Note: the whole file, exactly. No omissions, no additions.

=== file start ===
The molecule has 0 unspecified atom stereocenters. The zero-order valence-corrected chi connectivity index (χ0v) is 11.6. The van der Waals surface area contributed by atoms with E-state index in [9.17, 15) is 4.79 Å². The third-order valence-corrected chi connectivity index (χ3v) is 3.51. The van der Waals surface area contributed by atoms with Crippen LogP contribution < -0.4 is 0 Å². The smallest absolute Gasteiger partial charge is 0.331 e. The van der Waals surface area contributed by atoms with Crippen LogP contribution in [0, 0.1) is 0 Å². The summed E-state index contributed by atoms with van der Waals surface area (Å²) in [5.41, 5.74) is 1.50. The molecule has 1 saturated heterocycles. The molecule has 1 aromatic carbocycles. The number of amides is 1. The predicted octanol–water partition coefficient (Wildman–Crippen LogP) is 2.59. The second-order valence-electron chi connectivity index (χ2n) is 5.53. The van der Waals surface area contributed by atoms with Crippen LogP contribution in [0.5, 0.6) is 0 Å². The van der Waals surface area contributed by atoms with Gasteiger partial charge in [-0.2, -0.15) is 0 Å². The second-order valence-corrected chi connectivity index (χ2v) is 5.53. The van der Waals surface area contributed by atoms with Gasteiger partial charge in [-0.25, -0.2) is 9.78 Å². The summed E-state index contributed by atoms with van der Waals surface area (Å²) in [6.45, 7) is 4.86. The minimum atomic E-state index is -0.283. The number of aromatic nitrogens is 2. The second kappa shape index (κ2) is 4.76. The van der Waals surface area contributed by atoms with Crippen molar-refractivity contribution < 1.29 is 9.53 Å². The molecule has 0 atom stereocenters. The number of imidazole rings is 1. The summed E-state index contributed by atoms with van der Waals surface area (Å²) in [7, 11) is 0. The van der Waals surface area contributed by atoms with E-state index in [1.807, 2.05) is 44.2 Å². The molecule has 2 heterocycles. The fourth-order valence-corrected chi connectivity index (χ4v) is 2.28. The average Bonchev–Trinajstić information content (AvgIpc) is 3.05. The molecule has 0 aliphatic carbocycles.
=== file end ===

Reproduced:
The molecule has 0 unspecified atom stereocenters. The zero-order valence-corrected chi connectivity index (χ0v) is 11.6. The van der Waals surface area contributed by atoms with E-state index in [9.17, 15) is 4.79 Å². The third-order valence-corrected chi connectivity index (χ3v) is 3.51. The van der Waals surface area contributed by atoms with Crippen LogP contribution < -0.4 is 0 Å². The smallest absolute Gasteiger partial charge is 0.331 e. The van der Waals surface area contributed by atoms with Crippen LogP contribution in [0, 0.1) is 0 Å². The summed E-state index contributed by atoms with van der Waals surface area (Å²) in [5.41, 5.74) is 1.50. The molecule has 1 saturated heterocycles. The molecule has 1 aromatic carbocycles. The number of amides is 1. The predicted octanol–water partition coefficient (Wildman–Crippen LogP) is 2.59. The second-order valence-electron chi connectivity index (χ2n) is 5.53. The van der Waals surface area contributed by atoms with Crippen LogP contribution in [0.5, 0.6) is 0 Å². The van der Waals surface area contributed by atoms with Gasteiger partial charge in [-0.2, -0.15) is 0 Å². The second-order valence-corrected chi connectivity index (χ2v) is 5.53. The van der Waals surface area contributed by atoms with Gasteiger partial charge in [-0.25, -0.2) is 9.78 Å². The summed E-state index contributed by atoms with van der Waals surface area (Å²) in [6.45, 7) is 4.86. The minimum atomic E-state index is -0.283. The number of aromatic nitrogens is 2. The second kappa shape index (κ2) is 4.76. The van der Waals surface area contributed by atoms with Crippen molar-refractivity contribution < 1.29 is 9.53 Å². The molecule has 0 atom stereocenters. The number of imidazole rings is 1. The summed E-state index contributed by atoms with van der Waals surface area (Å²) in [7, 11) is 0. The van der Waals surface area contributed by atoms with E-state index in [1.807, 2.05) is 44.2 Å². The molecule has 2 heterocycles. The fourth-order valence-corrected chi connectivity index (χ4v) is 2.28. The average Bonchev–Trinajstić information content (AvgIpc) is 3.05. The molecule has 0 aliphatic carbocycles.